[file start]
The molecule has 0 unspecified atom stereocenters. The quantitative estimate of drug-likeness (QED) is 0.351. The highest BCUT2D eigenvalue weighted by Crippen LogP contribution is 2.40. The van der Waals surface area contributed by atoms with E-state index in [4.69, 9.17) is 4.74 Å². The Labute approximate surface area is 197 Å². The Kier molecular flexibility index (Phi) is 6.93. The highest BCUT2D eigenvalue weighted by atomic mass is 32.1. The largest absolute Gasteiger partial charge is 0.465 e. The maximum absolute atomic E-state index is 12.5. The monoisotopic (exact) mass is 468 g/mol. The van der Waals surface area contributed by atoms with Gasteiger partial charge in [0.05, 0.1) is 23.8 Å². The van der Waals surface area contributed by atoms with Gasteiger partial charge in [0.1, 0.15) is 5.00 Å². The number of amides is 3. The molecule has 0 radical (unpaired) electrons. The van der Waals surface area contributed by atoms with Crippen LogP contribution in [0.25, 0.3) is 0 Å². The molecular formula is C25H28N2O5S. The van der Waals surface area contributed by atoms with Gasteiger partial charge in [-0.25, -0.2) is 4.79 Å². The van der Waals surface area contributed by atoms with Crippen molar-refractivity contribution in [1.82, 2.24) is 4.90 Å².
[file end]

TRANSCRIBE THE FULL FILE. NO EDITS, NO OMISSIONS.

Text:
The molecule has 0 unspecified atom stereocenters. The quantitative estimate of drug-likeness (QED) is 0.351. The highest BCUT2D eigenvalue weighted by Crippen LogP contribution is 2.40. The van der Waals surface area contributed by atoms with E-state index in [4.69, 9.17) is 4.74 Å². The Labute approximate surface area is 197 Å². The Kier molecular flexibility index (Phi) is 6.93. The highest BCUT2D eigenvalue weighted by atomic mass is 32.1. The largest absolute Gasteiger partial charge is 0.465 e. The maximum absolute atomic E-state index is 12.5. The monoisotopic (exact) mass is 468 g/mol. The van der Waals surface area contributed by atoms with Gasteiger partial charge in [0.05, 0.1) is 23.8 Å². The van der Waals surface area contributed by atoms with Gasteiger partial charge in [0.1, 0.15) is 5.00 Å². The number of amides is 3. The molecule has 0 radical (unpaired) electrons. The van der Waals surface area contributed by atoms with Crippen LogP contribution in [0.25, 0.3) is 0 Å². The molecular formula is C25H28N2O5S. The van der Waals surface area contributed by atoms with Gasteiger partial charge in [-0.25, -0.2) is 4.79 Å². The van der Waals surface area contributed by atoms with Crippen molar-refractivity contribution in [1.82, 2.24) is 4.90 Å².